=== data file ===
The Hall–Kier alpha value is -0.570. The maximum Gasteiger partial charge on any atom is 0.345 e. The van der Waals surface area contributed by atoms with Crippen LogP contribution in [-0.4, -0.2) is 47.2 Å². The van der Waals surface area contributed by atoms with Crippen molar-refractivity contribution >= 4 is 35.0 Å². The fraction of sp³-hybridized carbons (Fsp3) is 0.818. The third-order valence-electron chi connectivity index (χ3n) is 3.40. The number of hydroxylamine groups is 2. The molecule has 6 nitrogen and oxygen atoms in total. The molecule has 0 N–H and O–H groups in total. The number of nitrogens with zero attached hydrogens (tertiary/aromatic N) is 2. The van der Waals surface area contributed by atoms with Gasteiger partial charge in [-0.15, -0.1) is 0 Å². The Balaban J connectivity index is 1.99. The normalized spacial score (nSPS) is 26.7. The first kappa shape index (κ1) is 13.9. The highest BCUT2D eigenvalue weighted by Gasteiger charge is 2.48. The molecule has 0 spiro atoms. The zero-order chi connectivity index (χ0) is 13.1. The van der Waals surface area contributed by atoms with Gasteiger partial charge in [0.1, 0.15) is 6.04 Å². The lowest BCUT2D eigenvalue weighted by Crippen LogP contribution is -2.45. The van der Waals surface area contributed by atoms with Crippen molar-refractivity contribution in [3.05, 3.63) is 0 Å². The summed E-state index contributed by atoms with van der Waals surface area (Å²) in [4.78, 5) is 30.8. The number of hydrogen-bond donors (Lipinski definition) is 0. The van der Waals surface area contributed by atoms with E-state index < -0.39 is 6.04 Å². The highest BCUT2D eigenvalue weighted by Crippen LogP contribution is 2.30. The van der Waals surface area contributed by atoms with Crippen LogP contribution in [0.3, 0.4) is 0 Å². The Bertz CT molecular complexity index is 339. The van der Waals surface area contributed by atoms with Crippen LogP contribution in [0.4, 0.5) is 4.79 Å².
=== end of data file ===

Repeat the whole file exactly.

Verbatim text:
The Hall–Kier alpha value is -0.570. The maximum Gasteiger partial charge on any atom is 0.345 e. The van der Waals surface area contributed by atoms with Crippen LogP contribution in [-0.4, -0.2) is 47.2 Å². The van der Waals surface area contributed by atoms with Crippen molar-refractivity contribution >= 4 is 35.0 Å². The fraction of sp³-hybridized carbons (Fsp3) is 0.818. The third-order valence-electron chi connectivity index (χ3n) is 3.40. The number of hydroxylamine groups is 2. The molecule has 6 nitrogen and oxygen atoms in total. The molecule has 0 N–H and O–H groups in total. The number of nitrogens with zero attached hydrogens (tertiary/aromatic N) is 2. The van der Waals surface area contributed by atoms with Gasteiger partial charge in [-0.15, -0.1) is 0 Å². The Balaban J connectivity index is 1.99. The normalized spacial score (nSPS) is 26.7. The first kappa shape index (κ1) is 13.9. The highest BCUT2D eigenvalue weighted by Gasteiger charge is 2.48. The molecule has 0 spiro atoms. The zero-order chi connectivity index (χ0) is 13.1. The van der Waals surface area contributed by atoms with Gasteiger partial charge in [0.1, 0.15) is 6.04 Å². The lowest BCUT2D eigenvalue weighted by Crippen LogP contribution is -2.45. The van der Waals surface area contributed by atoms with Crippen molar-refractivity contribution in [3.05, 3.63) is 0 Å². The summed E-state index contributed by atoms with van der Waals surface area (Å²) in [4.78, 5) is 30.8. The number of hydrogen-bond donors (Lipinski definition) is 0. The van der Waals surface area contributed by atoms with E-state index < -0.39 is 6.04 Å². The highest BCUT2D eigenvalue weighted by Crippen LogP contribution is 2.30. The van der Waals surface area contributed by atoms with Crippen LogP contribution in [0.3, 0.4) is 0 Å². The Bertz CT molecular complexity index is 339. The van der Waals surface area contributed by atoms with Crippen LogP contribution in [0.4, 0.5) is 4.79 Å².